By Daisy Wigg, second year English and History.
The Croft / everyone is guilty of daydreaming from time to time, but what happens when this gets out of hand? Daisy Wigg explores the concept of maladaptive daydreaming and its potentially detrimental consequences.
Everyone has fantasies. Everyone daydreams, of a better life, an ideal world or an alternate one. But what happens when we get lost in these idealisations?
Maladaptive daydreaming, or daydreaming in excess, is an example of this. Maladaptive daydreamers (MDers) have extreme and vivid fantasies that allow them to dissociate from reality whilst being provided with comfort and pleasure. Whilst they are aware of the fantasy element of their dreams, living in this world is often seen as a preference to their current existence and can consume hours of the day.
Somer, a psychologist who conducted some of the first studies into this behaviour, argues that it should be considered an addiction. After conducting research and multiple case studies into this form of daydreaming, he states that, due its potential for harm, it should be viewed as a psychological disorder.
Not only does the time spent within these fantasies lead to personal and social neglect, but it often occurs in tandem with excessive internet use and watching porn. Somer highlights how this should not be seen simply as personal withdrawal but as active dissociation.
A want to escape is not an uncommon one.
The stresses of life and the uncertainty it brings can often lead the mind to wander, and no person can be blamed for that. Dreaming of a better self or lifestyle can bring positives, motivation, and methods to achieve goals.
But when these dreams are chosen above reality, a method of coping can become an addiction.
In a case study conducted by the Research Centre for Trauma and Dissociation, one sufferer of MD, Peter, describes using it as a distraction from his isolated reality, triggered by childhood bullying and pictures on the internet. Whilst his creation of alternate realities gave temporary respite, he also notes the regret of missed intimacies and describes himself as lacking a sense of maturity. The centre’s work with Peter did not seek to completely remove the use of daydreaming but looked to adapt it into an effective coping mechanism rather than a compulsion.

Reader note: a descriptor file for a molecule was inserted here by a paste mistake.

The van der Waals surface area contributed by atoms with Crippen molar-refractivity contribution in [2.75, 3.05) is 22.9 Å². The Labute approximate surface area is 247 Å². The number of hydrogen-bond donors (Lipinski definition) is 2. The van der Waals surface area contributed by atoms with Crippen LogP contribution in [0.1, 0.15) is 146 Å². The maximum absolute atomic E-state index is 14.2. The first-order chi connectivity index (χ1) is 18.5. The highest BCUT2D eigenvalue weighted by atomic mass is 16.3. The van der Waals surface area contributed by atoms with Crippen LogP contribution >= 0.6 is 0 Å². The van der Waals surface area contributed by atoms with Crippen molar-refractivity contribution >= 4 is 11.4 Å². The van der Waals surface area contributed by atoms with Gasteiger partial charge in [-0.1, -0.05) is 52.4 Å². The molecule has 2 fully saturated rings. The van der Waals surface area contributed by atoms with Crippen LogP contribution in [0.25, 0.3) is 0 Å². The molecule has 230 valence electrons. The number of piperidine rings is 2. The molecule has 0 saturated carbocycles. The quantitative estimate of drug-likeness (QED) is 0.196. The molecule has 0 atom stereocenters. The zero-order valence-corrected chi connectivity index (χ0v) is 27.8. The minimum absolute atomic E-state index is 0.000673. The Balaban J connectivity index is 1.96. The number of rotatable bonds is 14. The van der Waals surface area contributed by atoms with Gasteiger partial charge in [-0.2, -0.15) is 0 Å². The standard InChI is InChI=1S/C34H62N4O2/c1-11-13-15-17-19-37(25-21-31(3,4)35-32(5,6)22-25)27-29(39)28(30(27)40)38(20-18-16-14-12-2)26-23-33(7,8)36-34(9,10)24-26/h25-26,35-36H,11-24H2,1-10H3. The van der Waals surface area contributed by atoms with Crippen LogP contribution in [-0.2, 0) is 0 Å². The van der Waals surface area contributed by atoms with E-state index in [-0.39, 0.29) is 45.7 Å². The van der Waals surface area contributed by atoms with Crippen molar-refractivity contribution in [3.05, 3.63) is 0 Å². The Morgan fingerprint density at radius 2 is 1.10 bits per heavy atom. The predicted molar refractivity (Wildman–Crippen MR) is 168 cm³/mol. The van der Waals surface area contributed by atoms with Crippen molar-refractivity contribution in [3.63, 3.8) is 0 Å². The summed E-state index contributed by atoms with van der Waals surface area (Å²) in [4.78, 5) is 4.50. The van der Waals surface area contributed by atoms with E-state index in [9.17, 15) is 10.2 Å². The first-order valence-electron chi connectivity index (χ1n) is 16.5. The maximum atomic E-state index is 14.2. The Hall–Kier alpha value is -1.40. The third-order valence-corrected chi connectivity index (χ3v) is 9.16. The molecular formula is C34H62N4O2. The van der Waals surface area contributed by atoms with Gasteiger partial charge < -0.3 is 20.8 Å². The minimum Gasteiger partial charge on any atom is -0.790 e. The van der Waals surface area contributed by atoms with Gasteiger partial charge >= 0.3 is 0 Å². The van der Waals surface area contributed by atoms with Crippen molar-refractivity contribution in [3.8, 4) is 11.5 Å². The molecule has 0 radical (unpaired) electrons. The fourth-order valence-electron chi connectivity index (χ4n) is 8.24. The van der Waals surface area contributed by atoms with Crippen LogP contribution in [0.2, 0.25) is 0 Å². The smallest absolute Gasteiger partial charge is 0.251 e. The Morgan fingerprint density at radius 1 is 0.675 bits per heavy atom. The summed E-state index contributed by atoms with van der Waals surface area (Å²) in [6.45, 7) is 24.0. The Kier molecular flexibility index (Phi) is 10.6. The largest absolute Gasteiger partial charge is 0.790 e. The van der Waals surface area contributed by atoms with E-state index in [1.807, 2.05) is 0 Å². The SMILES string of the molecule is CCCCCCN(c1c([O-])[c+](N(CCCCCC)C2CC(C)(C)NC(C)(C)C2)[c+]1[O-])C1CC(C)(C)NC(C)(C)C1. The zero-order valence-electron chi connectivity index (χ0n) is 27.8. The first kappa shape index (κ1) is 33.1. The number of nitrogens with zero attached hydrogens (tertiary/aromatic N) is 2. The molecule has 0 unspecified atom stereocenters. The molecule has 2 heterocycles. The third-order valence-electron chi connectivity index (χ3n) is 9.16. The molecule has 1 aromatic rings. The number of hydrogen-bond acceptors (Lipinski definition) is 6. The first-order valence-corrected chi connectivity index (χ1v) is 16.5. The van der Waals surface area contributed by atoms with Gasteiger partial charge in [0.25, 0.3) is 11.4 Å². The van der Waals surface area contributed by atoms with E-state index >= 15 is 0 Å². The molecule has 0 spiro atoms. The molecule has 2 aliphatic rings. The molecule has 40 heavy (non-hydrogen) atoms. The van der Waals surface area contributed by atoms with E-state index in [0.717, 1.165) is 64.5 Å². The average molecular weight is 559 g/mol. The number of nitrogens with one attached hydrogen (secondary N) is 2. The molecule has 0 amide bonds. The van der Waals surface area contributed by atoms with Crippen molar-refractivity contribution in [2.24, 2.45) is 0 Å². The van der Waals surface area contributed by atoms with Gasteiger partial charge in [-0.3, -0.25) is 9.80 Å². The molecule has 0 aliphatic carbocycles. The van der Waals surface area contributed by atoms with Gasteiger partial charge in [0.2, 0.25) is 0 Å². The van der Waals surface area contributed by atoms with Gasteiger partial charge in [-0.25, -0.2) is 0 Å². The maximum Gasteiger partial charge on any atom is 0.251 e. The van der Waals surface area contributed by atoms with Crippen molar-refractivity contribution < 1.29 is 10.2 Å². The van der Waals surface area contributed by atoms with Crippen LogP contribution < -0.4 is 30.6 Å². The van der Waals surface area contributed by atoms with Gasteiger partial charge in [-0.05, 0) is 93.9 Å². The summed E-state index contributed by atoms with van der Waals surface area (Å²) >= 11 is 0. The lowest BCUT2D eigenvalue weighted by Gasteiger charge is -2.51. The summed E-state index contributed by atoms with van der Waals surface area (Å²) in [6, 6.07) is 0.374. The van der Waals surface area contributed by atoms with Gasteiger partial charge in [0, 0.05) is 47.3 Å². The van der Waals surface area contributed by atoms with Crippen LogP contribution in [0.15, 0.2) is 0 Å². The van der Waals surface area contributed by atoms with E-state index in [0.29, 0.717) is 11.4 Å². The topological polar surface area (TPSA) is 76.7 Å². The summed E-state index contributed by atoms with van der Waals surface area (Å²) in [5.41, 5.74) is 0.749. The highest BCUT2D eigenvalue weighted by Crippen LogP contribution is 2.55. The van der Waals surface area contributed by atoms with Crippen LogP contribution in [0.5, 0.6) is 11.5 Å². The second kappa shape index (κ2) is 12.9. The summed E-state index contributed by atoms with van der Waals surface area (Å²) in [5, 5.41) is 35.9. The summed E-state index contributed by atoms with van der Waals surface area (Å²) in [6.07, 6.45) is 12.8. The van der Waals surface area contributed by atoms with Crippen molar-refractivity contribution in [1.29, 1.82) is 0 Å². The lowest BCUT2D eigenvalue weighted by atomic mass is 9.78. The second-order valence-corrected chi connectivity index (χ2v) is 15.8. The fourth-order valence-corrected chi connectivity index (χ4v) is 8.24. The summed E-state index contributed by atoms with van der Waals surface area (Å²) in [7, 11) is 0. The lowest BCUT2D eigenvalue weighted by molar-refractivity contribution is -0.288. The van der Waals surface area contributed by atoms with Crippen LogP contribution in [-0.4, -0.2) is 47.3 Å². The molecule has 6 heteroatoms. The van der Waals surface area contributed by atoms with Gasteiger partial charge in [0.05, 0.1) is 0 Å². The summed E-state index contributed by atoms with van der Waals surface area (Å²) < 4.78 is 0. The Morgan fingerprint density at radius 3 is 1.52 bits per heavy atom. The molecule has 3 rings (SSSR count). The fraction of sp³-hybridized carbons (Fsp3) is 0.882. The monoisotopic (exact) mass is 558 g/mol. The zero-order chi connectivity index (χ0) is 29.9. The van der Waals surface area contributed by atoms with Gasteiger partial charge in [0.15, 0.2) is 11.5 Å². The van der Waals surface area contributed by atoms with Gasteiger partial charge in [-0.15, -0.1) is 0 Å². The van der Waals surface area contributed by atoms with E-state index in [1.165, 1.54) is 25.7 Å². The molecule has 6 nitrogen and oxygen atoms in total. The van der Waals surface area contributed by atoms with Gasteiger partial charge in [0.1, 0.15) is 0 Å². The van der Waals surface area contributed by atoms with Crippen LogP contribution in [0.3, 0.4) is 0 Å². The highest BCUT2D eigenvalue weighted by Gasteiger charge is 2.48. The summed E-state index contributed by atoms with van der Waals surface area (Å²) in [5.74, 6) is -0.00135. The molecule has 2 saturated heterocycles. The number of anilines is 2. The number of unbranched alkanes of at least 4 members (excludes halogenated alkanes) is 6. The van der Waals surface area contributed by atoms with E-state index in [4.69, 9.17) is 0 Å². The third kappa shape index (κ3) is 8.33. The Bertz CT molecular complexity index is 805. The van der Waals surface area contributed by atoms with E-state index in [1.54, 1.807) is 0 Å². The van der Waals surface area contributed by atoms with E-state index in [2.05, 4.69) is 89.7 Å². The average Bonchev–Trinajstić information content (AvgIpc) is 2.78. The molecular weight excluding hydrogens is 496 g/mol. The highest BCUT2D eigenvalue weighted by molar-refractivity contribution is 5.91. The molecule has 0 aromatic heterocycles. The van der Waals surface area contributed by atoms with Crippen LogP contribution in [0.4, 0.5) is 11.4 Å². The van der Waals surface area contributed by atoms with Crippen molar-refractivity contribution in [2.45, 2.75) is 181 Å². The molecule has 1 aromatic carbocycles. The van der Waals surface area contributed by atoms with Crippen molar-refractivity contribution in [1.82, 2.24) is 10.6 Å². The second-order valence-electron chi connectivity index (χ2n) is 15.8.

Maladaptive daydreaming is often experienced alongside other psychological disorders, such as anxiety, depression and ADHD. Therefore, looking at daydreaming as a creative coping mechanism does have its benefits.
Shame and a lack of social recognition have led many suffering from MD to not reach out for help; held back by the stigma and sometimes scoffing that comes with explaining their reality. To move past this, further research has been conducted into the addictive and detrimental elements of the disorder. There has also been increased work put into effective treatments and greater accessibility to such schemes.
Having a creative outlet and a place to escape to is important, as we all need rest and a mental respite.
However maladaptive daydreaming has been shown to move beyond a coping mechanism to an addiction, meaning whilst we can draw positives from its inventive nature, caution must be taken when using it as a form of escapism.
Featured image: Daniel Newell-Price
Remember to check in with yourself and your coping mechanisms! Are these still beneficial for you?